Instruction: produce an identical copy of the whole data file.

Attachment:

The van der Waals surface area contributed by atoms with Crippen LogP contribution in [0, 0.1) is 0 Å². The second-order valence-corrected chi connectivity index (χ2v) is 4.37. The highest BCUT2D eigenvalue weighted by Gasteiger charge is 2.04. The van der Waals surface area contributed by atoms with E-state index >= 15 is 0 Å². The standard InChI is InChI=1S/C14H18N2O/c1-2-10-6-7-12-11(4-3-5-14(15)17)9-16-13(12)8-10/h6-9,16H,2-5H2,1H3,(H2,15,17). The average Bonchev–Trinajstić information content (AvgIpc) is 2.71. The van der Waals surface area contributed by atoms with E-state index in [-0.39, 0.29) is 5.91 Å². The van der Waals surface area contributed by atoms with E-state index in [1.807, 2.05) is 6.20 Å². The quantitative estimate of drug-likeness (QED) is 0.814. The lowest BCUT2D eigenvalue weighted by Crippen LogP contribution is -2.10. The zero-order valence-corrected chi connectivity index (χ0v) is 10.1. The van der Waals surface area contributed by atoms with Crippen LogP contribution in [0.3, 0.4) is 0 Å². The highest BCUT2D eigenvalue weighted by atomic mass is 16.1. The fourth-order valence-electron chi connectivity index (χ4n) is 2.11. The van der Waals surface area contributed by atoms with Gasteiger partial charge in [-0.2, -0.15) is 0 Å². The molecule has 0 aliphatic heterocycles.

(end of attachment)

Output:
The van der Waals surface area contributed by atoms with Crippen LogP contribution in [0, 0.1) is 0 Å². The second-order valence-corrected chi connectivity index (χ2v) is 4.37. The highest BCUT2D eigenvalue weighted by Gasteiger charge is 2.04. The van der Waals surface area contributed by atoms with E-state index >= 15 is 0 Å². The standard InChI is InChI=1S/C14H18N2O/c1-2-10-6-7-12-11(4-3-5-14(15)17)9-16-13(12)8-10/h6-9,16H,2-5H2,1H3,(H2,15,17). The average Bonchev–Trinajstić information content (AvgIpc) is 2.71. The van der Waals surface area contributed by atoms with E-state index in [-0.39, 0.29) is 5.91 Å². The van der Waals surface area contributed by atoms with E-state index in [1.807, 2.05) is 6.20 Å². The quantitative estimate of drug-likeness (QED) is 0.814. The lowest BCUT2D eigenvalue weighted by Crippen LogP contribution is -2.10. The zero-order valence-corrected chi connectivity index (χ0v) is 10.1. The van der Waals surface area contributed by atoms with Crippen LogP contribution in [0.3, 0.4) is 0 Å². The highest BCUT2D eigenvalue weighted by atomic mass is 16.1. The fourth-order valence-electron chi connectivity index (χ4n) is 2.11. The van der Waals surface area contributed by atoms with Gasteiger partial charge in [-0.2, -0.15) is 0 Å². The molecule has 0 aliphatic heterocycles.